by Structured Settlement Watchdog®
In a free market system, price is determined by the unregulated interchange of supply and demand. In a most simplistic sense suppliers can set prices for the products or services that work for them and if consumers seeking those products or services find them attractive, there will be demand. A retail store sells apples for $10 a bushel and oranges at $8. Do people buy the apples or oranges? If price sensitive they might buy the oranges, but they might buy either or both for other reasons (e.g. have to make apple pie, squeeze orange juice or make a citrus salad).
In the structured settlement industry does the lowest price always get the business? It may increase demand, but a more highly rated insurance company may also get a lot of business, as others may be willing to pay more for the perception of added security or diversification.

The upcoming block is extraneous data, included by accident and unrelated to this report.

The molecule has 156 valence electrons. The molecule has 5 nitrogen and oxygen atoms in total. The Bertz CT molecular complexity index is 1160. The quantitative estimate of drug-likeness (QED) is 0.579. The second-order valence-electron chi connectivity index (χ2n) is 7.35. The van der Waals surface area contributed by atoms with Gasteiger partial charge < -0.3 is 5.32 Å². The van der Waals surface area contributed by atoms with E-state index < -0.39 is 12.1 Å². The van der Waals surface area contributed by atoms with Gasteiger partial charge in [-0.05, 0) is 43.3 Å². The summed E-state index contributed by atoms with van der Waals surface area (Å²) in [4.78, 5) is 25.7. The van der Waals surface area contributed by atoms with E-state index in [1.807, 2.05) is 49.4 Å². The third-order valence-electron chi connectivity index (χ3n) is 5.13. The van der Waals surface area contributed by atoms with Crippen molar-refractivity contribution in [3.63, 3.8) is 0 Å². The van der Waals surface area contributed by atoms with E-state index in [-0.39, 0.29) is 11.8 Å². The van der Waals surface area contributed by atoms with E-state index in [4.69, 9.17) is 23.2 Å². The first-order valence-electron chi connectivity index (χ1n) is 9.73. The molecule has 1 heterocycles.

Some, myself included, take umbrage at the discount rates that are charged by certain companies who purchase structured settlement payment rights which are then often compounded by add on fees. My post "What's Your Deep Discount Rate?" includes a mandatory New York State GOL 5-1703 disclosure from a JG Wentworth transaction that reveals an incredible 19.90% effective discount rate! The base rate in that transaction was deemed to be 5.4%! It is clear that I am not a fan of JG Wentworth (and its alter egos) predatory advertising practices. They are obviously getting those prices from impulse sellers. It's up to market forces to beat them. Perhaps judges approving such transactions should make it compulsory for the person to show evidence of shopping by including a minimum number of comparison quotes in the "qualified order" petition.
While some castigate the Allstate AFEN program, the fact is Allstate is not holding people back from free market supply and demand and if people shop, and many do, they may get a better deal. Allstate offers an alternative. If you don't like Allstate's alternative then don't sell your payment rights to them. Don't you think that if Allstate really wanted to be in the factoring business it would just drop its discount rate and blow everyone away?